The need for photographic ID to qualify for free bus travel sees Susan Morrison encounter pure Gallic charm in an unexpected place.
The forms have been sitting there for a couple of weeks now. Free bus travel and all I had to do was get my photo taken, which was exactly the problem.
My passport photo makes me look like something hauled up in a trawler’s net. I’m always amazed they let me through the airport. I fully expect to be turned back on the grounds that my mere arrival makes the country less beautiful.
Then there’s the cross-eyed snap that adorned my ID pass for work. Terrifying.
There is one photo I like and it’s on my driver’s licence. I am prepared to do time rather than have that one updated.
Timpsons on Great Junction Street is staffed by a cheery bloke who takes your photo. He’s great, but he’s no David Bailey. He did his best, but what we were left with was the sort of image that usually flashes on screen as Fiona Bruce on the news details the trail of destruction left by a wild-eyed woman who went radge in the frozen aisle of Tesco because there wasn’t any scampi left.
Well, I figured it would have to do. To Leith Library to get my form completed. The library appears to be staffed entirely by the EU. Cheerful, beautiful young women from Spain, France and all points east of here are handing out forms, helping complete forms and checking forms. About the only thing they don’t seem to be doing is stamping books. I guess that doesn’t happen anymore. I miss that thud on paper.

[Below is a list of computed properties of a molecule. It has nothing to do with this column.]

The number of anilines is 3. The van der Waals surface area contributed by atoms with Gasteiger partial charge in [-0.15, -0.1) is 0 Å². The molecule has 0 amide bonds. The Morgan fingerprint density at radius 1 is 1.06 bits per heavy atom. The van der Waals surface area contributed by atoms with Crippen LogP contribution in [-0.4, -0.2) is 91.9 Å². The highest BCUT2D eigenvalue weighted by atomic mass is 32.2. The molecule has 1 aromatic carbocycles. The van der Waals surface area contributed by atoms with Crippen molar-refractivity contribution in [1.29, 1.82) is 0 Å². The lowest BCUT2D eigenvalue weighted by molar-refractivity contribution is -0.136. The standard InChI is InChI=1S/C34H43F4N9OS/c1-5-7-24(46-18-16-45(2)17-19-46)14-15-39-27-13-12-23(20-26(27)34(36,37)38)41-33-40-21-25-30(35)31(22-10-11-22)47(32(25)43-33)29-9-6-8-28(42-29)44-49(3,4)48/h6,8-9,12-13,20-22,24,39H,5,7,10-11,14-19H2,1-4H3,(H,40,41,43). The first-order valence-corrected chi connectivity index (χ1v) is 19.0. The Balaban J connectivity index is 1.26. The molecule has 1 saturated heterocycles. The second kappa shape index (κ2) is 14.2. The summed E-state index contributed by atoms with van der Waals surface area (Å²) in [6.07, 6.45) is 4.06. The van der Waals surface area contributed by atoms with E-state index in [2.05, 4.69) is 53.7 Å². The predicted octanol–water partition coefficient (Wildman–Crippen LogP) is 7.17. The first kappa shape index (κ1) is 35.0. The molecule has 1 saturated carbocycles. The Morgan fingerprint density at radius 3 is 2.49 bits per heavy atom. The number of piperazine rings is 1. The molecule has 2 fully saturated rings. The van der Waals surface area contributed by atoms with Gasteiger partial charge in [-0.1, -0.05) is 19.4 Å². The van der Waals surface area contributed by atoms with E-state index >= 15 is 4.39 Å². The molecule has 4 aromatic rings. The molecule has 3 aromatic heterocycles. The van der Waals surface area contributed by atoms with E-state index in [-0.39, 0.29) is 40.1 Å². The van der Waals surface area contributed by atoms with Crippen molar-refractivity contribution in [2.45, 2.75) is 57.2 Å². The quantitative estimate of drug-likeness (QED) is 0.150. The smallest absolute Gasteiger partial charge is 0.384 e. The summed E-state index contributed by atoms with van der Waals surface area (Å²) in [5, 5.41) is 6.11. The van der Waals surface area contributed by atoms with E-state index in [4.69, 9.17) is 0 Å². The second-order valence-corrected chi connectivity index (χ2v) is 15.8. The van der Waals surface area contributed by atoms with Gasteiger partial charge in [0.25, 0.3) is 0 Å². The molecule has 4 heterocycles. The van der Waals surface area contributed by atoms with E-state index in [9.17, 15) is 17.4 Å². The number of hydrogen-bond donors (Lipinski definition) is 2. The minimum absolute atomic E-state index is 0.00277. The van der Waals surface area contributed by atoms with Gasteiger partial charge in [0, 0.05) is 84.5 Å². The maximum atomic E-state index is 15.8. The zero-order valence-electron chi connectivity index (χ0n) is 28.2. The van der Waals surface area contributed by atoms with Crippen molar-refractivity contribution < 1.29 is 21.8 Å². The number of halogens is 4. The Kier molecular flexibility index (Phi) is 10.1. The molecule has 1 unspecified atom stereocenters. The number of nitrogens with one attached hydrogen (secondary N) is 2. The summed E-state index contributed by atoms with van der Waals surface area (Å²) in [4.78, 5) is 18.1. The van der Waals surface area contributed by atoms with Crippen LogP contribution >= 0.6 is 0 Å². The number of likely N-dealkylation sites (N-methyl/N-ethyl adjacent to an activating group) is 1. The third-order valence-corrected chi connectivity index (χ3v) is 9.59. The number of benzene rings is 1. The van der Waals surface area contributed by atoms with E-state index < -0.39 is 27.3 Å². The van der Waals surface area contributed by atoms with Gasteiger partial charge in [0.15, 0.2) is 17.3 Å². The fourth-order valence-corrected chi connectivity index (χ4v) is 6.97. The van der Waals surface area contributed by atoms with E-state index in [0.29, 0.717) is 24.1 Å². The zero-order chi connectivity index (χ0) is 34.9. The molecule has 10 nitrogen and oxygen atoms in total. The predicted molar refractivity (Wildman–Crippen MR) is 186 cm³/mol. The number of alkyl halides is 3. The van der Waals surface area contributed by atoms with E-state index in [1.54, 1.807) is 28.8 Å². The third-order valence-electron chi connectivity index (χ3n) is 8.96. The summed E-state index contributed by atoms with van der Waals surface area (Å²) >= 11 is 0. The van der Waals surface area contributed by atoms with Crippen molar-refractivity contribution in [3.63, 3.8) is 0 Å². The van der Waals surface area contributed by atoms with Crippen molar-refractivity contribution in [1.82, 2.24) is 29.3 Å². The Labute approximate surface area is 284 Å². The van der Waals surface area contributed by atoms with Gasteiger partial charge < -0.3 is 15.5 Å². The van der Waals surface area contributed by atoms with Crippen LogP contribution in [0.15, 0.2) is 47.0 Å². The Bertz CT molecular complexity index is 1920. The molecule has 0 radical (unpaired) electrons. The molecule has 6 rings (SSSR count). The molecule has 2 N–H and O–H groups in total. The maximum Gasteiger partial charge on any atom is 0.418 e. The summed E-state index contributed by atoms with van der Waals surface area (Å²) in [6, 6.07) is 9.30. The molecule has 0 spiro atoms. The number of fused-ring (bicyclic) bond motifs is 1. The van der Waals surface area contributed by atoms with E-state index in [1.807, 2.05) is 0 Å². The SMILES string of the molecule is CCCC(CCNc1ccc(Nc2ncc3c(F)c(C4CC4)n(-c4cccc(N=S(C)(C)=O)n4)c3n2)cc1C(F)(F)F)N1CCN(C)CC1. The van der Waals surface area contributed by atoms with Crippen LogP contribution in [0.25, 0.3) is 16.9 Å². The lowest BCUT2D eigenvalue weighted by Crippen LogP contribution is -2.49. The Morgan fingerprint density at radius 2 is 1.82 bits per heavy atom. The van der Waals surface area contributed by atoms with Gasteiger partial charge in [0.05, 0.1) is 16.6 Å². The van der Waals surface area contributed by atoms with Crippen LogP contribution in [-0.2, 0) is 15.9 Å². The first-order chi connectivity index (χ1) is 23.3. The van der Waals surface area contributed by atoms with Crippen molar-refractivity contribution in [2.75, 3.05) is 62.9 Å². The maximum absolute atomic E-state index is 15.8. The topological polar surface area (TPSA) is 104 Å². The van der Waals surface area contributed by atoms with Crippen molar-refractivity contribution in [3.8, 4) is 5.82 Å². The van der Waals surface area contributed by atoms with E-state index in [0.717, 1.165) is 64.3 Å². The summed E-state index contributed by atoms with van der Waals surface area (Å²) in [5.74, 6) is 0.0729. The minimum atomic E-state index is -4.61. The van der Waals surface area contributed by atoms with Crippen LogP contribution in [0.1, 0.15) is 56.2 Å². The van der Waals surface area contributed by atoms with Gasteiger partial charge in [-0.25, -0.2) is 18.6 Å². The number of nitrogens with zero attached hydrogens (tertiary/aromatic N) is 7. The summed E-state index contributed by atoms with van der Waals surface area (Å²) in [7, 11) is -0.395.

A stunningly beautiful young woman shimmered up to me. She was French. She didn’t even need to speak for me to know that. No other nation on earth makes clothes look that good.
“Can I help you, madam?”
“Oh,” said I, “I need a form for a bus pass.”
“Ah, madam,” said she, “there are many bus passes. Carers, disability ...?”
“Oh,” I said, “I just need the form for the over-60s, please.”
A fleeting look of sadness crossed her face, as she prepared to break bad news. She looked like something in a 1980s arty French film. You know the sort. Everyone went to see them. We all hated them, but we didn’t want to look like uneducated wallies. “Ah,” she sighed, “People need to apply for that in person, madam, with photographic evidence.”
“I am,” I said, slightly baffled and holding up the sort of mug shot that I knew would make her cry.
She gave me a smile of pure Gallic charm. “Ah, no, madam. You? Surely not.” I said: “Can I adopt you?” Long may our libraries be stocked by beautiful young Frenchwomen with slightly defective eyesight.